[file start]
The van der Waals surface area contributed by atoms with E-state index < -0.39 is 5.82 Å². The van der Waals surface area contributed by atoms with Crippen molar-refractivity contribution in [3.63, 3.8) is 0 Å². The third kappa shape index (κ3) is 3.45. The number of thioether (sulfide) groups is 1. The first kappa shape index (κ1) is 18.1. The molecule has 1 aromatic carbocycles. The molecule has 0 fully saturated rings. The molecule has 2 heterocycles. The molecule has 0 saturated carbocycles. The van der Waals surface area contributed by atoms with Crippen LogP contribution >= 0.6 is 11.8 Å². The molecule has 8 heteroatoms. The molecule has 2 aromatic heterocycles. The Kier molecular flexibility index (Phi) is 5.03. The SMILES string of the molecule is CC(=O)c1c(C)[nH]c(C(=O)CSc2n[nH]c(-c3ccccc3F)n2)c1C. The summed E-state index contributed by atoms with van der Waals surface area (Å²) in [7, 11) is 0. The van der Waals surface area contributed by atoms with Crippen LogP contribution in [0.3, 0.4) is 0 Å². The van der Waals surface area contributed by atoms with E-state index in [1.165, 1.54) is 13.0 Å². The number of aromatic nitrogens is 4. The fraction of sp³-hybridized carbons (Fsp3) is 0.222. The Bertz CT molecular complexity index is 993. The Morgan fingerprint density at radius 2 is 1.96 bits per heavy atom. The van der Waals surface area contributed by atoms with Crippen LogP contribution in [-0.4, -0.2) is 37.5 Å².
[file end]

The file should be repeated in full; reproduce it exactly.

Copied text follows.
The van der Waals surface area contributed by atoms with E-state index < -0.39 is 5.82 Å². The van der Waals surface area contributed by atoms with Crippen molar-refractivity contribution in [3.63, 3.8) is 0 Å². The third kappa shape index (κ3) is 3.45. The number of thioether (sulfide) groups is 1. The first kappa shape index (κ1) is 18.1. The molecule has 1 aromatic carbocycles. The molecule has 0 fully saturated rings. The molecule has 2 heterocycles. The molecule has 0 saturated carbocycles. The van der Waals surface area contributed by atoms with Crippen LogP contribution >= 0.6 is 11.8 Å². The molecule has 8 heteroatoms. The molecule has 2 aromatic heterocycles. The Kier molecular flexibility index (Phi) is 5.03. The SMILES string of the molecule is CC(=O)c1c(C)[nH]c(C(=O)CSc2n[nH]c(-c3ccccc3F)n2)c1C. The summed E-state index contributed by atoms with van der Waals surface area (Å²) in [7, 11) is 0. The van der Waals surface area contributed by atoms with Crippen LogP contribution in [0.3, 0.4) is 0 Å². The van der Waals surface area contributed by atoms with E-state index in [1.165, 1.54) is 13.0 Å². The number of aromatic nitrogens is 4. The fraction of sp³-hybridized carbons (Fsp3) is 0.222. The Bertz CT molecular complexity index is 993. The Morgan fingerprint density at radius 2 is 1.96 bits per heavy atom. The van der Waals surface area contributed by atoms with Crippen LogP contribution in [-0.4, -0.2) is 37.5 Å².